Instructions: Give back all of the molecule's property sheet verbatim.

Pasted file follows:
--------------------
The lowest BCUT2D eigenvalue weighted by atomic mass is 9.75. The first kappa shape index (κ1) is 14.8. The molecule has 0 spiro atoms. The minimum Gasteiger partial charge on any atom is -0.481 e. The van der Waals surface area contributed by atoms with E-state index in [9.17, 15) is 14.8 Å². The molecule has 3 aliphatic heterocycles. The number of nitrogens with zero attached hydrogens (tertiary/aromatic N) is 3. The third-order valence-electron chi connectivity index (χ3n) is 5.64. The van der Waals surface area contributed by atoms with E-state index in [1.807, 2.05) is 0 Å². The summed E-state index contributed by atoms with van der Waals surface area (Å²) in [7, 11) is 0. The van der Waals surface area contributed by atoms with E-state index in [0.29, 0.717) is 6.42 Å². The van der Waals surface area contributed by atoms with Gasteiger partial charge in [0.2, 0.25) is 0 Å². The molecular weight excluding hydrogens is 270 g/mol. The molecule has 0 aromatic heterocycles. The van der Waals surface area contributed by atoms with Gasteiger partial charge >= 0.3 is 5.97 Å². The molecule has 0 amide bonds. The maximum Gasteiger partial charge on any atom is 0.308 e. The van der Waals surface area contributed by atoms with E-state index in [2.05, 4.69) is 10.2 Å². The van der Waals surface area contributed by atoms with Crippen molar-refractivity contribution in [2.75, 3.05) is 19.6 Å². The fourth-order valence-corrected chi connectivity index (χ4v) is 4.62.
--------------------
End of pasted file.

The lowest BCUT2D eigenvalue weighted by atomic mass is 9.75. The first kappa shape index (κ1) is 14.8. The molecule has 0 spiro atoms. The minimum Gasteiger partial charge on any atom is -0.481 e. The van der Waals surface area contributed by atoms with E-state index in [9.17, 15) is 14.8 Å². The molecule has 3 aliphatic heterocycles. The number of nitrogens with zero attached hydrogens (tertiary/aromatic N) is 3. The third-order valence-electron chi connectivity index (χ3n) is 5.64. The van der Waals surface area contributed by atoms with E-state index in [1.807, 2.05) is 0 Å². The summed E-state index contributed by atoms with van der Waals surface area (Å²) in [7, 11) is 0. The van der Waals surface area contributed by atoms with E-state index in [0.29, 0.717) is 6.42 Å². The van der Waals surface area contributed by atoms with Gasteiger partial charge in [0.2, 0.25) is 0 Å². The molecular weight excluding hydrogens is 270 g/mol. The molecule has 0 aromatic heterocycles. The van der Waals surface area contributed by atoms with Gasteiger partial charge >= 0.3 is 5.97 Å². The molecule has 0 amide bonds. The maximum Gasteiger partial charge on any atom is 0.308 e. The van der Waals surface area contributed by atoms with E-state index in [2.05, 4.69) is 10.2 Å². The van der Waals surface area contributed by atoms with Crippen molar-refractivity contribution in [2.75, 3.05) is 19.6 Å². The fourth-order valence-corrected chi connectivity index (χ4v) is 4.62.